The place was packed full of supporters of the Silverton Skate Park. In fact, some of our members were turned away due to the large numbers. No where on the agenda was the "chicken" vote mentioned. At the opening portion of the meeting, when the Mayor asked for a show of hands for various issues, and he read through the agenda items, and again, "chickens" were never mentioned. In the chaos, we assumed that the chicken issue, for what ever reason, would not be addressed that
evening, so we left.
Imagine our shock and surprise when opening the paper the following week to read that yes, it was voted on and was voted down. We of course, learned too late that the "chicken Issue" promoted with such fanfare in the paper was in fact a small portion of Silverton Development Code Revision. Our bad for not researching the issue further. And the fact that the newspaper article likewise failed to mention the SDC, but
rather referred to a "Chicken Ordinance," also contributed to the confusion. But many of us thought it odd that at least some mention was not given in either the agenda or during opening comments.
After viewing the award-winning documentary video "Chicken Revolution" about the same issue in Salem, I was struck by the outright animosity shown by the Mayor and several Salem Councilors, towards this group of concerned citizens. They simply wanted to be within the law, and have three hens, (no roosters). The Salem Council shot back time and again with more hoops to jump through, more meetings, more proposals, more delays.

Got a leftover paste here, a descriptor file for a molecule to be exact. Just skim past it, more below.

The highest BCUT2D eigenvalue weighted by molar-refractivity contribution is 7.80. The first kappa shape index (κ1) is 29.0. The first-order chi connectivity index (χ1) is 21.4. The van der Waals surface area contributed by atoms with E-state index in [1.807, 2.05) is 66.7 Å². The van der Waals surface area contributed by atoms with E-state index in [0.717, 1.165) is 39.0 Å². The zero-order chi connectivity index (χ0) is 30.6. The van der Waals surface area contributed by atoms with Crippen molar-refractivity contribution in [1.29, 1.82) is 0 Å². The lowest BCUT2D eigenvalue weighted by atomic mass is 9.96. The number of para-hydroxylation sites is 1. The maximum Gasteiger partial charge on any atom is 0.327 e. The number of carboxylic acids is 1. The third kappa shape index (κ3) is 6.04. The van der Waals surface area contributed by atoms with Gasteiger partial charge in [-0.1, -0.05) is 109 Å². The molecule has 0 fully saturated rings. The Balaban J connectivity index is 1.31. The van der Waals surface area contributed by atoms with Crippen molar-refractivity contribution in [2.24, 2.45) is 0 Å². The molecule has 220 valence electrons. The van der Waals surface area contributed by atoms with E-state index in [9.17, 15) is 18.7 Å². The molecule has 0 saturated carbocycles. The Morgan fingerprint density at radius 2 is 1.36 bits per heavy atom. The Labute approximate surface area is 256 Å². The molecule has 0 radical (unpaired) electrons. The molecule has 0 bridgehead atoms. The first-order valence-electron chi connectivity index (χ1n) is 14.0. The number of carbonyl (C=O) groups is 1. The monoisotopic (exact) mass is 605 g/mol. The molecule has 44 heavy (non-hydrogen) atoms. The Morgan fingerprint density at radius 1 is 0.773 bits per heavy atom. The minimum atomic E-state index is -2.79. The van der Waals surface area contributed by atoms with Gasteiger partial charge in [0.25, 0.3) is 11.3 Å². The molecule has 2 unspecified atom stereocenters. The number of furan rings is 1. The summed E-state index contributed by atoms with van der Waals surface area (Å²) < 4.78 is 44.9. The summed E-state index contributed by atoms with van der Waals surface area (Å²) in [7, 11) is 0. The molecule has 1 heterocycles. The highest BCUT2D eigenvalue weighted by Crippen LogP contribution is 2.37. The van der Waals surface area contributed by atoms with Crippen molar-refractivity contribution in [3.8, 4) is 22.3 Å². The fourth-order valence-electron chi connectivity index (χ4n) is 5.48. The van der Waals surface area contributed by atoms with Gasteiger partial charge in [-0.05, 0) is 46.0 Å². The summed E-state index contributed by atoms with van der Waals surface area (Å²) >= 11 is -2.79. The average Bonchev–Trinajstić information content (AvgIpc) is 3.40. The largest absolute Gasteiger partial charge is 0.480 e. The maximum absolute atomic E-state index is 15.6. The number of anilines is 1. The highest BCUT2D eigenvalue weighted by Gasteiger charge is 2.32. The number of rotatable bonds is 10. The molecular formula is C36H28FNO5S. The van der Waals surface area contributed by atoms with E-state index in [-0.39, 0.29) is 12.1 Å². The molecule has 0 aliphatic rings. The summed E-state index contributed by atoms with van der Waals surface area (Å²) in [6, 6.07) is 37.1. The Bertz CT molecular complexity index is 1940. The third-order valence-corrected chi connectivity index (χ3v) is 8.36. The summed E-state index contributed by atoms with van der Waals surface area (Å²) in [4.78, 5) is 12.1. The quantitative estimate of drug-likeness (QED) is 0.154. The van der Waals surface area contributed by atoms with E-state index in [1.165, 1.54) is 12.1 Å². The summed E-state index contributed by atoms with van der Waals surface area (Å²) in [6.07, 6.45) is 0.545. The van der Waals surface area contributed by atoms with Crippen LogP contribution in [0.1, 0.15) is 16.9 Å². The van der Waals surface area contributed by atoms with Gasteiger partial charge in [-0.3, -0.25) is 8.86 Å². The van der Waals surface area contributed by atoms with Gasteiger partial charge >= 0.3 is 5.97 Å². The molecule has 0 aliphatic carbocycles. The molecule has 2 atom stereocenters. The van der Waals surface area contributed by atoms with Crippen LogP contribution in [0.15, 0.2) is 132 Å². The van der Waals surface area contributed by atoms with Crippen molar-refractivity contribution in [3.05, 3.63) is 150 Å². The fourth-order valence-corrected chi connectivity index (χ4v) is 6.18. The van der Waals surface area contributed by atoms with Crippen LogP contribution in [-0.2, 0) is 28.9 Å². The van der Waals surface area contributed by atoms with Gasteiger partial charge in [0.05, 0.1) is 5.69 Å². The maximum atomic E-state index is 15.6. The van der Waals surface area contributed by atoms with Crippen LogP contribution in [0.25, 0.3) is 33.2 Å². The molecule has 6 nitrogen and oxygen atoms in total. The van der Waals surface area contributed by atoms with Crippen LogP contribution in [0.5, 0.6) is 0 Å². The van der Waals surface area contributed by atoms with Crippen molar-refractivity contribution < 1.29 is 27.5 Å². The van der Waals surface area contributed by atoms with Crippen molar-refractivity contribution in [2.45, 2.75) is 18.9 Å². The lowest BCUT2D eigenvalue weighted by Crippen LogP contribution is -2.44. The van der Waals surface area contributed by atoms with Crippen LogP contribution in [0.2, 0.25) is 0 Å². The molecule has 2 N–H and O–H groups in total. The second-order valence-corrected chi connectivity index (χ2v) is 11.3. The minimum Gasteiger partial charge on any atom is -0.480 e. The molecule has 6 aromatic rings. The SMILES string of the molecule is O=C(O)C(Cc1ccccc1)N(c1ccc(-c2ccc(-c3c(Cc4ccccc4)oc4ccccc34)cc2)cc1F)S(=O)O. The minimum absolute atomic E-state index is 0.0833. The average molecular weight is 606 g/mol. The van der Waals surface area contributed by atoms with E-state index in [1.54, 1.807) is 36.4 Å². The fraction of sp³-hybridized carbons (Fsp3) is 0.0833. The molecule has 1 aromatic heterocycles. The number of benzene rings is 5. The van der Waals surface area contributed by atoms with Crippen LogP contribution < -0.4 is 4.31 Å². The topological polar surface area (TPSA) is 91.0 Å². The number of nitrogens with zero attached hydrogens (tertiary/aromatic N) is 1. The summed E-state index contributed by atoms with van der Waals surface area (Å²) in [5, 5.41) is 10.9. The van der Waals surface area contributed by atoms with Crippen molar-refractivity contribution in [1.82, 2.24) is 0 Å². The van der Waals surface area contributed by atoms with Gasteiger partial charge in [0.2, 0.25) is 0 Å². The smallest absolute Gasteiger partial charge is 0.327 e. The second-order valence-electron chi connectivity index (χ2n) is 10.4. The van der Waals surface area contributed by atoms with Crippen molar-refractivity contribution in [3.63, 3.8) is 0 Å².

The irony in the Salem situation, as shown in testimony from the Salem chicken supporters, is that this issue has been addressed by many towns and cities, including Eugene, Corvallis, Portland and even Lake Oswego. Some hens allowed. No roosters. It is in fact, an easily addressed issue, that even the Salem City staff supported.
What did Salem's Council accomplish during this time? In almost two years of bureaucratic run-arounds, they managed mainly one thing: It soured a large group of people towards participatory democracy in general, and City Government in particular. I would hope that our Council would be different. More along the lines of other, more level-headed communities that have adopted logical chicken ordinances.
The bottom line is that several of us were there on March 1 to make a case for this to the Council. We apparently were swept away by the "Skater's Waltz." We feel that this issue should be revisited, and we would hereby request the opportunity to make our presentation to the Council on the matter of "urban hens," and that the Council reconsider the issue with facts that we were and remain ready to present. And this
time, address it specifically, so that we all know what is happening. Instead of hiding behind obscure revisionary development code ordinance titles.
Silverton Grange No. 748